The lodging sector will face two headwinds: a contraction in overall economic activity and the need for social distancing, which encourages staying at home or in settings with few other humans; and not traveling. This will cause a severe decline in lodging demand in the U.S., as it has in other countries. CBRE estimates that RevPAR will decline 37% in 2020, with a contraction of more than 60% in Q2.
This sentiment survey was conducted by Horwath HTL Singapore, in conjunction with the SHA (Singapore Hotel Association) to gauge the initial impact of the COVID-19 pandemic.
Ontario saw double-digit declines across the three key performance metrics: occupancy (-65.1% to 21.7%), ADR (-18.1% to CAD120.77) and RevPAR (-71.4% to CAD26.22)
New York, New Yorks hotel occupancy drops to 16.8 percent
This sentiment survey was conducted by Horwath HTL Indonesia, in conjunction with the PHRI (Indonesian Hotel & Restaurant Association) to gauge the initial impact of the COVID-19 pandemic.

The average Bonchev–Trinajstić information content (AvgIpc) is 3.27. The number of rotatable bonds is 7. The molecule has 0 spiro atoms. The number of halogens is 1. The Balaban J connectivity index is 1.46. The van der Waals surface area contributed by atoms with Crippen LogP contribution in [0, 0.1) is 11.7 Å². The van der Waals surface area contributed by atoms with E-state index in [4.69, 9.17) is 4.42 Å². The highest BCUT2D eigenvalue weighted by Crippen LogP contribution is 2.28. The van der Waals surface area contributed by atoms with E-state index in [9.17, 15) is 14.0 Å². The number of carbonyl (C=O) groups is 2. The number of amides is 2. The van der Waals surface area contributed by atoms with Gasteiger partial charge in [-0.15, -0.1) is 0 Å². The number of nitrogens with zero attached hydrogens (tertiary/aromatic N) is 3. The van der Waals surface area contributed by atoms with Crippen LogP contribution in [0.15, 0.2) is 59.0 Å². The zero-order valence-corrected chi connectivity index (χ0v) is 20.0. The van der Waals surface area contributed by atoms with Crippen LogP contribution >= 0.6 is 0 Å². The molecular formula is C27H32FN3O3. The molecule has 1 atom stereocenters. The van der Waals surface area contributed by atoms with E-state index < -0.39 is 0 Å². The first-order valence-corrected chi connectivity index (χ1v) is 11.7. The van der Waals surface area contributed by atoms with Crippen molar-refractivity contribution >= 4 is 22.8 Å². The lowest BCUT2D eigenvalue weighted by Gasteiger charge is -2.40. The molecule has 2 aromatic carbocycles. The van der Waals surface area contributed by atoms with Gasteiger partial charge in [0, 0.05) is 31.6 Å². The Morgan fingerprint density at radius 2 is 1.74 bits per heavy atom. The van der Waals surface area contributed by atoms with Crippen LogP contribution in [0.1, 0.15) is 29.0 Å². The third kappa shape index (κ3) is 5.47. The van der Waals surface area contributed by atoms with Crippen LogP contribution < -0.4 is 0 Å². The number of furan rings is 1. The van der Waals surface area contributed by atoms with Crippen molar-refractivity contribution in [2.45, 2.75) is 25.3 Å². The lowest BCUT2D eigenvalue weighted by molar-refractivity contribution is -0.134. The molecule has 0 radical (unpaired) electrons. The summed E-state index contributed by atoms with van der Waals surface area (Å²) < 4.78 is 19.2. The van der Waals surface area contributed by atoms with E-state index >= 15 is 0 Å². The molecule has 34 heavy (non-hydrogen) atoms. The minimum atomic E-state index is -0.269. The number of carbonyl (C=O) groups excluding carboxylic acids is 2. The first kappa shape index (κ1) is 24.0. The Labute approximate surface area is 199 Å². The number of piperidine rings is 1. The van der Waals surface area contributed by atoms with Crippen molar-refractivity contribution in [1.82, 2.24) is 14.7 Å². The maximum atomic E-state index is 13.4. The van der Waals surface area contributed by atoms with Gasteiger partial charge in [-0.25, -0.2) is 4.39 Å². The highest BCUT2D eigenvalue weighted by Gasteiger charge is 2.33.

The extent to which the coronavirus has impacted the global hotel industry is now coming into focus based on new data from HotStats, which provides further transparency in terms of the damaging impact of the disease on travel and, by extension, on hotel profitability. Beyond the virulence of the virus, this much is sure: property budgets are rendered useless, guidance is ineffective and market context is all the industry can truly rely on now to gain an understanding of the breadth of the virus impact.
Daily occupancy in the country was as high as 65.3% on 26 February and had been positioned above 30% through 12 March, according to STR data
Central/South America hotel occupancy fell 2.1% to 58.8% in February, but a 9.7% ADR increase to $93.60 pushed RevPAR up 7.4% to $55.04.
Asia/Pacific hotel occupancy decreased 37.7% to 41.2% in February, and despite a 1.9% ADR increase to $107.35, RevPAR dropped 36.5% to $44.27.
U.S. hotel occupancy was mostly flat in February (+0.2% to 62.2%), but ADR rose 1.4% to $130.78 to lift RevPAR 1.7% to $81.33.